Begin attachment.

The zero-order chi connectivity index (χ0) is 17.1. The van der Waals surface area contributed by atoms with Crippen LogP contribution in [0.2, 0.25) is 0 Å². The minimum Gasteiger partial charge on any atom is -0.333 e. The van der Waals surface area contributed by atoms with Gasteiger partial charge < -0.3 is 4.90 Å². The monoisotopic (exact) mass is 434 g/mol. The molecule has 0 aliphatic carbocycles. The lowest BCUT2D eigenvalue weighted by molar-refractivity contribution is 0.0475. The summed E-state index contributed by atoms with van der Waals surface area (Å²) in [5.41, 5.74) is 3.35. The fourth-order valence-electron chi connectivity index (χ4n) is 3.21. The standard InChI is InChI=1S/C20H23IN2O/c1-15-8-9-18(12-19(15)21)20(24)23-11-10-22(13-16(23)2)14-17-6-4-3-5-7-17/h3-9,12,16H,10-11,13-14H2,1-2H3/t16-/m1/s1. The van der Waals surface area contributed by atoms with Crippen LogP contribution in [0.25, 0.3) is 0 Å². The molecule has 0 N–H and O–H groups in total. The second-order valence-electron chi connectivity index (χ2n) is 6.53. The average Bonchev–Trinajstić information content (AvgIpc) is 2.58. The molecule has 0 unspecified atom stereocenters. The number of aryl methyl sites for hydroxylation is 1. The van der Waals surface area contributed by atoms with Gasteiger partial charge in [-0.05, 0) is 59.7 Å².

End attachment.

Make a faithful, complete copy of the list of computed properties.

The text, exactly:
The zero-order chi connectivity index (χ0) is 17.1. The van der Waals surface area contributed by atoms with Crippen LogP contribution in [0.2, 0.25) is 0 Å². The minimum Gasteiger partial charge on any atom is -0.333 e. The van der Waals surface area contributed by atoms with Gasteiger partial charge < -0.3 is 4.90 Å². The monoisotopic (exact) mass is 434 g/mol. The molecule has 0 aliphatic carbocycles. The lowest BCUT2D eigenvalue weighted by molar-refractivity contribution is 0.0475. The summed E-state index contributed by atoms with van der Waals surface area (Å²) in [5.41, 5.74) is 3.35. The fourth-order valence-electron chi connectivity index (χ4n) is 3.21. The standard InChI is InChI=1S/C20H23IN2O/c1-15-8-9-18(12-19(15)21)20(24)23-11-10-22(13-16(23)2)14-17-6-4-3-5-7-17/h3-9,12,16H,10-11,13-14H2,1-2H3/t16-/m1/s1. The van der Waals surface area contributed by atoms with Crippen LogP contribution in [0.25, 0.3) is 0 Å². The molecule has 0 N–H and O–H groups in total. The second-order valence-electron chi connectivity index (χ2n) is 6.53. The average Bonchev–Trinajstić information content (AvgIpc) is 2.58. The molecule has 0 unspecified atom stereocenters. The number of aryl methyl sites for hydroxylation is 1. The van der Waals surface area contributed by atoms with Gasteiger partial charge in [-0.05, 0) is 59.7 Å².